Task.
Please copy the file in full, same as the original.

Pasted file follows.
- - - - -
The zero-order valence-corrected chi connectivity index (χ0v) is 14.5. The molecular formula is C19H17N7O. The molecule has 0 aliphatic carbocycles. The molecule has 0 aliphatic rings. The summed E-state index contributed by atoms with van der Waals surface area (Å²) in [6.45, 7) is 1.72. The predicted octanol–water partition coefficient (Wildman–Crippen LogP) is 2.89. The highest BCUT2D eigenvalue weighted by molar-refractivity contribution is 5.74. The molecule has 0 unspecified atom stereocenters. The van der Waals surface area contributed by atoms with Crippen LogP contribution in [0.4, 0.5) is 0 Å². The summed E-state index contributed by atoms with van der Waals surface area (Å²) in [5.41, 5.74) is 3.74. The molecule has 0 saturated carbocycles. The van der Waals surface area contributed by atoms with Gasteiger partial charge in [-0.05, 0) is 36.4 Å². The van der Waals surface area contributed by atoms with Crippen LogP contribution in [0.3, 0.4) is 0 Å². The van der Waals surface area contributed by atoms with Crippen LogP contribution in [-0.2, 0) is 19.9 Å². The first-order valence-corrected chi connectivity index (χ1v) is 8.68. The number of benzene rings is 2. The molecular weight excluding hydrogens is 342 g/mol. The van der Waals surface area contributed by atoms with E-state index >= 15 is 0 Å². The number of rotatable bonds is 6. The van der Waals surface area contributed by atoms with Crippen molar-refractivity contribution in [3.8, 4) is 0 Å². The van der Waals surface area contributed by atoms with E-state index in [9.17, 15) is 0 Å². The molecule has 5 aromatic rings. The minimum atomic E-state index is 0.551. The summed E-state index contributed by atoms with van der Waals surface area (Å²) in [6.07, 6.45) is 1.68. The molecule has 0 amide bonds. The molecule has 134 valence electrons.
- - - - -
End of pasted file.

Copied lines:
The zero-order valence-corrected chi connectivity index (χ0v) is 14.5. The molecular formula is C19H17N7O. The molecule has 0 aliphatic carbocycles. The molecule has 0 aliphatic rings. The summed E-state index contributed by atoms with van der Waals surface area (Å²) in [6.45, 7) is 1.72. The predicted octanol–water partition coefficient (Wildman–Crippen LogP) is 2.89. The highest BCUT2D eigenvalue weighted by molar-refractivity contribution is 5.74. The molecule has 0 unspecified atom stereocenters. The van der Waals surface area contributed by atoms with Crippen LogP contribution in [0.4, 0.5) is 0 Å². The summed E-state index contributed by atoms with van der Waals surface area (Å²) in [5.41, 5.74) is 3.74. The molecule has 0 saturated carbocycles. The van der Waals surface area contributed by atoms with Gasteiger partial charge in [-0.05, 0) is 36.4 Å². The van der Waals surface area contributed by atoms with Crippen LogP contribution in [0.3, 0.4) is 0 Å². The van der Waals surface area contributed by atoms with Crippen LogP contribution in [-0.2, 0) is 19.9 Å². The first-order valence-corrected chi connectivity index (χ1v) is 8.68. The number of benzene rings is 2. The molecular weight excluding hydrogens is 342 g/mol. The van der Waals surface area contributed by atoms with E-state index >= 15 is 0 Å². The number of rotatable bonds is 6. The van der Waals surface area contributed by atoms with Crippen molar-refractivity contribution in [3.8, 4) is 0 Å². The van der Waals surface area contributed by atoms with E-state index in [9.17, 15) is 0 Å². The molecule has 5 aromatic rings. The minimum atomic E-state index is 0.551. The summed E-state index contributed by atoms with van der Waals surface area (Å²) in [6.07, 6.45) is 1.68. The molecule has 0 amide bonds. The molecule has 134 valence electrons.